Following Dino’s death on June 30, Enzo wrote four final words in his notebook: “The match is lost.” In his office at the factory, he mounted a portrait of his son above a wall light as if building a shrine. It was also during this time he became reclusive and estranged from Laura, according to British GQ.

Devastated, Ferrari claimed racing no longer had meaning and that he would give it up completely. The declaration lasted only six months. In December 1956, Ferrari assembled a seven-driver Grand Prix team with racing stars from around the world and looked ahead to the Mille Miglia.

Tragedy at the Mille Miglia

alfonso de portago wearing a helmet and sitting in his car as crew members prepare it

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Driver Alfonso de Portago sits in his car at the 12 Hours of Sebring race in March 1957. De Portago was involved in a fatal accident at the Mille Miglia that same year.

A Ferrari car did win the treacherous road race but at a terrible cost. On May 12, 1957, driver Alfonso de Portago, a beloved Spanish aristocrat and bobsledding champion driving for Ferrari, had a tire failure in the rural village of Guidizzolo. His car struck a telephone pole and swerved into a crowd of spectators before coming to rest in a ditch.

According to Baime, the impact instantly killed de Portago. Co-driver Edmund Nelson also died, along with nine spectators, including five children. Newspapers the following day printed headlines calling to abolish the race, which had been an Italian staple for three decades.

Enzo was charged with manslaughter and “causing grievous bodily harm by negligence,” Baime wrote. The papers alleged he used racing tires that weren’t equipped to handle the speeds of his cars. Although he was found innocent, the saga would continue to haunt Ferrari and his team for years as more drivers died, including Luigi Musso and Peter Collins in 1958 and Wolfgang von Trips in 1961.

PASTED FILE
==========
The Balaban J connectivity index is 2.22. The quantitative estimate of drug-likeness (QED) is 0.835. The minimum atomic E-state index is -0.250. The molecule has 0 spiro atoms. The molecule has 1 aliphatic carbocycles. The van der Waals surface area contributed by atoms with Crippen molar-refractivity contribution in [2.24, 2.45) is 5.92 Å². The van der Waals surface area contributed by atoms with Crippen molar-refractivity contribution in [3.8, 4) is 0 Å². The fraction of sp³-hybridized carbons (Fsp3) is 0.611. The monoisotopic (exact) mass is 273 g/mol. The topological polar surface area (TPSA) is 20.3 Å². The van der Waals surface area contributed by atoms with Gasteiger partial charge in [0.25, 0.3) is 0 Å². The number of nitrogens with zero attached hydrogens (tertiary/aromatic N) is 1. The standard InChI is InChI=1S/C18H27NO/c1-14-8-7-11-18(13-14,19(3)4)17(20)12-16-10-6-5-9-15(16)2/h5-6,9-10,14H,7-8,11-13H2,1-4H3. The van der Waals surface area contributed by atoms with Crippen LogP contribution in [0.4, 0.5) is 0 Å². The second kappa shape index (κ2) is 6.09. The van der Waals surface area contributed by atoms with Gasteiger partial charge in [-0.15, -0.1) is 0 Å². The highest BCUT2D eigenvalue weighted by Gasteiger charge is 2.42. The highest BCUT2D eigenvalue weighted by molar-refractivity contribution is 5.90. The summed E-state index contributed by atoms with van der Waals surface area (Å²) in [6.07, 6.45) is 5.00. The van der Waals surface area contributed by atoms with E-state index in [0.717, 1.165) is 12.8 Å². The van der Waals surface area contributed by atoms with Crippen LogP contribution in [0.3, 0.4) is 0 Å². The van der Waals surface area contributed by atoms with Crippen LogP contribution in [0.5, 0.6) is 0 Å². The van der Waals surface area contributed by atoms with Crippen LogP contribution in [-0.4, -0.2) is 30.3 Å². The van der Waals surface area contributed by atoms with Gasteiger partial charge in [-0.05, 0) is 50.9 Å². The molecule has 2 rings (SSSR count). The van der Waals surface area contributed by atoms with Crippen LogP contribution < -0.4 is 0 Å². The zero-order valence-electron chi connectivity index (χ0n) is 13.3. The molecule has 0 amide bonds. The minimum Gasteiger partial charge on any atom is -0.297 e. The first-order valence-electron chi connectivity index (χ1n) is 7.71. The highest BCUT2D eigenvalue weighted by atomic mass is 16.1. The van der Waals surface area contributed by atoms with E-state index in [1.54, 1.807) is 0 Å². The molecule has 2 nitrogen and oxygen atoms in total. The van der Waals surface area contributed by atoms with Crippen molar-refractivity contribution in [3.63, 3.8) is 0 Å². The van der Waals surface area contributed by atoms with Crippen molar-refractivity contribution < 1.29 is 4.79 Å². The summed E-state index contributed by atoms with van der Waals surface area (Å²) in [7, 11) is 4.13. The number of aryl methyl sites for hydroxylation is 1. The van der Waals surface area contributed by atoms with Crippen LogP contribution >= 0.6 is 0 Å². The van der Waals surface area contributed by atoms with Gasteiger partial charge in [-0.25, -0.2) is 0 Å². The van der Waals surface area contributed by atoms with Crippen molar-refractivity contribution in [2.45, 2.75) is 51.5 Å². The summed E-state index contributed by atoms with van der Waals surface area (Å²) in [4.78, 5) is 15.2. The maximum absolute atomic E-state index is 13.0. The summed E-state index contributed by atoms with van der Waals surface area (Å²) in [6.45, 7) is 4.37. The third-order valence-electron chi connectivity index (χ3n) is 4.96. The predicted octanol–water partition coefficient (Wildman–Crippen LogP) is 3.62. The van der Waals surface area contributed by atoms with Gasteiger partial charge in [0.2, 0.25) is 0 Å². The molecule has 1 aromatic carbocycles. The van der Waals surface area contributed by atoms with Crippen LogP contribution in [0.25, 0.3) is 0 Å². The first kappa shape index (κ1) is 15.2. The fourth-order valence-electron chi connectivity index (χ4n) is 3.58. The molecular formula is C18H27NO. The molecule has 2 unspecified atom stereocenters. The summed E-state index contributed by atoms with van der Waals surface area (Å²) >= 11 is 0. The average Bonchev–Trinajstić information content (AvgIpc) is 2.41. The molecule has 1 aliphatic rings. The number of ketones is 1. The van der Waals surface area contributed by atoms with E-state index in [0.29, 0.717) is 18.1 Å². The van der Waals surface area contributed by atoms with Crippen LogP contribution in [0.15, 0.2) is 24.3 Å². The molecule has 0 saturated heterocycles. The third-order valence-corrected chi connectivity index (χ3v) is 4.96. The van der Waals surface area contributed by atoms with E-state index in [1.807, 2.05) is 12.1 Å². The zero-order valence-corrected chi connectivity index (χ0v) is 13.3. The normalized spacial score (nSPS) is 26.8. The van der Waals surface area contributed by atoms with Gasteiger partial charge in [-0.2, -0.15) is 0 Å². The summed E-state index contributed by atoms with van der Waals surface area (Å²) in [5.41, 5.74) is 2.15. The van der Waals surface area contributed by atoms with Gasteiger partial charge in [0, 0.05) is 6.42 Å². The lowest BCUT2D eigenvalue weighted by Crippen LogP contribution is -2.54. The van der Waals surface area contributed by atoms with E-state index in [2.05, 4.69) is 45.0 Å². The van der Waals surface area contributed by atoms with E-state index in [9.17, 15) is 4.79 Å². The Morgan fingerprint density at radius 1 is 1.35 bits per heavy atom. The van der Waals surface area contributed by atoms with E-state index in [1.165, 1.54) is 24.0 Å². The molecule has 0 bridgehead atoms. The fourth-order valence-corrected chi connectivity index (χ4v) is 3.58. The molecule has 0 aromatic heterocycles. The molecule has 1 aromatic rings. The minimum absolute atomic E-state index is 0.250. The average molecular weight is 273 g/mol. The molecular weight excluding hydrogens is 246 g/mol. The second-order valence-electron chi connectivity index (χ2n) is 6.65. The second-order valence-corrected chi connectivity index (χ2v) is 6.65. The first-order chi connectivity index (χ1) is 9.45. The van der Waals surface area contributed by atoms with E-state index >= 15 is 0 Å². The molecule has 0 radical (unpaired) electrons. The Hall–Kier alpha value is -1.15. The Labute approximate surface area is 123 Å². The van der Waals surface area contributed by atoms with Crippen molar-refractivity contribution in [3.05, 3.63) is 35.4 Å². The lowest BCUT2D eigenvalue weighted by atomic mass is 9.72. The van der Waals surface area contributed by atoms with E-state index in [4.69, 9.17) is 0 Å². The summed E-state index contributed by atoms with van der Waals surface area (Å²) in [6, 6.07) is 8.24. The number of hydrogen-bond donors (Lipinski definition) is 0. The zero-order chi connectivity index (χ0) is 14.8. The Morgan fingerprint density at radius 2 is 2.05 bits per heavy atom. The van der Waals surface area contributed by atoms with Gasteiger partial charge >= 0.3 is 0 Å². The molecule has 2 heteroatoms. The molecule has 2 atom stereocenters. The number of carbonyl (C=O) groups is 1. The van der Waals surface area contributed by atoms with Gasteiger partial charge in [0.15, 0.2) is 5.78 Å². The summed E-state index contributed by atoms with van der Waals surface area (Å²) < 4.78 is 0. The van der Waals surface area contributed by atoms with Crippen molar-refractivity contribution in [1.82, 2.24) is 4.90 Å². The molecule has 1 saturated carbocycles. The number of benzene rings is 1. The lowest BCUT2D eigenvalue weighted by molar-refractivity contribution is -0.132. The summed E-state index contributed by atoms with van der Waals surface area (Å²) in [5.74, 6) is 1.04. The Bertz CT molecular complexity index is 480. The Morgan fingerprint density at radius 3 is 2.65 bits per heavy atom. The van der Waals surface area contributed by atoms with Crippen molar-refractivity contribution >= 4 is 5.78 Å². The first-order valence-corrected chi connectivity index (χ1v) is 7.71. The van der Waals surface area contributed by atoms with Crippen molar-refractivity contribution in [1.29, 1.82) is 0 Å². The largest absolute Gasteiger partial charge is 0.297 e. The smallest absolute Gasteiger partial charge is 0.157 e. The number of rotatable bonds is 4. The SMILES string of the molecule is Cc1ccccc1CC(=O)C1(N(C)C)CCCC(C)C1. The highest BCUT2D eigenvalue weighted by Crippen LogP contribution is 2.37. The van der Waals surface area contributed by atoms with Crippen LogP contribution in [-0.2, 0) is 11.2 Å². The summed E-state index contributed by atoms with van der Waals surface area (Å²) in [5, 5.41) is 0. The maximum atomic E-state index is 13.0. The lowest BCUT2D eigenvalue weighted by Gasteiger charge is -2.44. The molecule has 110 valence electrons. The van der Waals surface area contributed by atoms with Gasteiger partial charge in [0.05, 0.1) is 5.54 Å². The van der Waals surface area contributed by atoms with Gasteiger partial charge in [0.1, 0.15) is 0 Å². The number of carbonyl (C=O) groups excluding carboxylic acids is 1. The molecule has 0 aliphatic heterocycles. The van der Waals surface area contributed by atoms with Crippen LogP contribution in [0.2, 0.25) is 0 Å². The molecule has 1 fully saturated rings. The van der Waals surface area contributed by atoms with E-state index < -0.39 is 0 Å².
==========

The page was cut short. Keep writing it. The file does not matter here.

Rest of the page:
Pretty much all racing cars were unsafe at the time as they grew lighter and lighter—and the idea of wearing a seatbelt, Baime said, was considered unmanly—but Ferrari was seen as the most callous of team leaders. “When you drive for Ferrari, you are headed one way only: for that little box under the ground,” rival driver Harry Schell said in 1959. Hauntingly, Schell died only a year later while practicing for a race at Britain’s Silverstone track.

While the film focuses on one of the most taxing years in Ferrari’s life, his story was far from over. Feeling as though his country had betrayed him by branding him a murderer, he again threatened to quit racing. But, once again, the lure of winning prevented Ferrari from following through.

Ferrari, Post-1950s

By 1961, Ferrari’s racing program had established dominance, winning driver and constructor championships in Formula 1 and the World Sportscar Championship. However, the discontent now came from within the factory walls in Maranello. Reportedly frustrated by Laura’s involvement with company affairs and the bad publicity of each driver death, longtime sales manager Girolamo Gardini threatened to walk out.

An indignant Enzo instead fired Gardini, as well as chief engineer Carlo Chiti, experimental sports car development leader Giotto Bizzarrini, and a handful of others, according to The Pittsburgh Vintage Grand Prix Association. The “Palace Revolt” was thought to be a potential fatal blow at the time, but turned out to be a blessing in disguise.

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Piero Ferrari, Enzo’s son with Lina Lardi, is now the vice chairman of the Ferrari company.

New engineer Mauro Forghieri and body designer Sergio Scaglietti completed work on the new 250 GTO, which became one of the most famous sportscars in history. On-track success continued, and a 1969 merger with Fiat, which purchased 50 percent of shares, helped stabilize the company financially.

Enzo resigned as president in 1977 and died 11 years later, with Piero assuming control of his father’s remaining stake. He is now the vice chairman and 10 percent owner of the company.

Ferrari is one of the most recognizable brands in the automotive world, selling more than 13,000 luxury cars in 2022 according to company data. But as the film illustrates, there was plenty of hardship along the way.